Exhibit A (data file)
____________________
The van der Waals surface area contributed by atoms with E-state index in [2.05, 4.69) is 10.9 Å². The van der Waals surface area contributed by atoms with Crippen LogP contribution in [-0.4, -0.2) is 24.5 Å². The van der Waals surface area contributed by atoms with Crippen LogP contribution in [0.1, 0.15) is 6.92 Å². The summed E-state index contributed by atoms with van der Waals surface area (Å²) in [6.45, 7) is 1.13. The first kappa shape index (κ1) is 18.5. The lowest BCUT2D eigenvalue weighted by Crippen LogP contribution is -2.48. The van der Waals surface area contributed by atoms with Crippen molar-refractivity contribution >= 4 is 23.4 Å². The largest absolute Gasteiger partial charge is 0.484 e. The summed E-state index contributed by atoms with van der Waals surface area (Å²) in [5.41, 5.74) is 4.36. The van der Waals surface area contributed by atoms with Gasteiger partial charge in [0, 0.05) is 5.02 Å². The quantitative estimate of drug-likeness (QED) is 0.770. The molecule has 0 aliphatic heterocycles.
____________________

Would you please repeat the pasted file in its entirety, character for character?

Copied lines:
The van der Waals surface area contributed by atoms with E-state index in [2.05, 4.69) is 10.9 Å². The van der Waals surface area contributed by atoms with Crippen LogP contribution in [-0.4, -0.2) is 24.5 Å². The van der Waals surface area contributed by atoms with Crippen LogP contribution in [0.1, 0.15) is 6.92 Å². The summed E-state index contributed by atoms with van der Waals surface area (Å²) in [6.45, 7) is 1.13. The first kappa shape index (κ1) is 18.5. The lowest BCUT2D eigenvalue weighted by Crippen LogP contribution is -2.48. The van der Waals surface area contributed by atoms with Crippen molar-refractivity contribution >= 4 is 23.4 Å². The largest absolute Gasteiger partial charge is 0.484 e. The summed E-state index contributed by atoms with van der Waals surface area (Å²) in [5.41, 5.74) is 4.36. The van der Waals surface area contributed by atoms with Gasteiger partial charge in [0, 0.05) is 5.02 Å². The quantitative estimate of drug-likeness (QED) is 0.770. The molecule has 0 aliphatic heterocycles.